With great visuals, Magda sweeps onto our screens with a faint and resonating awareness of sound textures of the exterior space, in which these characters are about to become trapped, and of course the eerie tones of the curse/game they are about to endure in the form of simple melodic hits.
Like with most horror shorts, the final punchline feels rather cramped… the concept is very punchy, but could easily have made a feature film (maybe even a found footage horror?) which would have felt more impactful with the added time to learn the different characters and their dynamics. There’s more to explore here than just the simple game that ends with death…
However, runtime aside, Magda is great. The visuals add a unique flavoring to the film – the focus is tight, and most of the camera angles are unique (ie not Master and Coverage, but rather perspective driven – the audience gets to see the world along with a particular character and/or positioned in a spot from which time/space/information is enhanced). Long story short – the directing is really solid.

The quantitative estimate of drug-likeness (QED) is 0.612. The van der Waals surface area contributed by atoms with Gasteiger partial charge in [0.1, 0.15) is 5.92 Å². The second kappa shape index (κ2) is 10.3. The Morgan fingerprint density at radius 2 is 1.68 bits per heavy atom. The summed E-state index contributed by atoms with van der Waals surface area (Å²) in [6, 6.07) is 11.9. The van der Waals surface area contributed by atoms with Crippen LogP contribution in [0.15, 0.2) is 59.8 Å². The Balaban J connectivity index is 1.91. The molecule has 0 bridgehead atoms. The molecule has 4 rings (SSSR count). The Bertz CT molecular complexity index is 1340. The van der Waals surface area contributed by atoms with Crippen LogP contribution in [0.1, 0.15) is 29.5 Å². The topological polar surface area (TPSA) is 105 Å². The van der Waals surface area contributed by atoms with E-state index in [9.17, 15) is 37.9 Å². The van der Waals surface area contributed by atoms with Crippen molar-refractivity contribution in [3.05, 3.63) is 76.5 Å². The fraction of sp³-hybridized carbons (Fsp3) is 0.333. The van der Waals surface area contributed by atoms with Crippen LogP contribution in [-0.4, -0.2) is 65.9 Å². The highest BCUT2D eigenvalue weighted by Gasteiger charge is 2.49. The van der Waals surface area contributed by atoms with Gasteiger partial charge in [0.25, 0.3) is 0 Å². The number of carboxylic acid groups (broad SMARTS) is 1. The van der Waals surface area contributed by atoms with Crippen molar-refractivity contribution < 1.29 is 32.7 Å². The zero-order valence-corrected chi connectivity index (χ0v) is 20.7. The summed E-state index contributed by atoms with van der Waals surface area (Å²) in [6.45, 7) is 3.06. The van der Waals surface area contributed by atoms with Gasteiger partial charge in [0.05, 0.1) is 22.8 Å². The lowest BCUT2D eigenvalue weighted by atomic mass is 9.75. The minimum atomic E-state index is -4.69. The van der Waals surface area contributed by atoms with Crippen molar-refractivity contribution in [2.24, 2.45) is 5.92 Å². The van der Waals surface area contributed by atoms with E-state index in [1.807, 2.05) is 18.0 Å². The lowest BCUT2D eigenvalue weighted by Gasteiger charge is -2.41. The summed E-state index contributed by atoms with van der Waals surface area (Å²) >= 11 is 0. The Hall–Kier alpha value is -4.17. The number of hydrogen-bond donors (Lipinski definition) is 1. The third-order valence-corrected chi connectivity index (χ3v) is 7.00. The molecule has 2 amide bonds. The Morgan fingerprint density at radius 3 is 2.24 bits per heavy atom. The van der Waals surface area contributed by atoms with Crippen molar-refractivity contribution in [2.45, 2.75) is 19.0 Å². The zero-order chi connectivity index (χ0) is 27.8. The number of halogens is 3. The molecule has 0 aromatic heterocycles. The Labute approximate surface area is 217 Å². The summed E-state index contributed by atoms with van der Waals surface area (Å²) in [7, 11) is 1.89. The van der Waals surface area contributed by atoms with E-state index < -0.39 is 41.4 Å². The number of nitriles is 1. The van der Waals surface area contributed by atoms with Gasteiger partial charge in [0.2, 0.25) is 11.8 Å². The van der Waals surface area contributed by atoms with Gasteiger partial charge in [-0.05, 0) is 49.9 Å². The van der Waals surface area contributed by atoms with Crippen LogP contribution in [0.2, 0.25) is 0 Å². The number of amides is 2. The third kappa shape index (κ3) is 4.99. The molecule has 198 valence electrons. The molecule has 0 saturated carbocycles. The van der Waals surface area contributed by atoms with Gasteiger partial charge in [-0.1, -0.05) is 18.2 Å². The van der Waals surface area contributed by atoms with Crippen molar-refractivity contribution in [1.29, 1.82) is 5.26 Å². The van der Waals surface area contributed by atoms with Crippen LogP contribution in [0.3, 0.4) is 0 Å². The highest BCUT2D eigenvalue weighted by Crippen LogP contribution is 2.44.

Magda, the statute, looms over the film – the statue almost looks artificial but also looks very real. The legend is greatly enhanced and felt but the very authentic performances are delivered… though many often are cut short by the dramatic edits, largely shaped by the short run time of the film.
All in all, Magda is one of the few horror shorts that feels very classical – which is to say that it is memorable, cohesive, and enjoyable.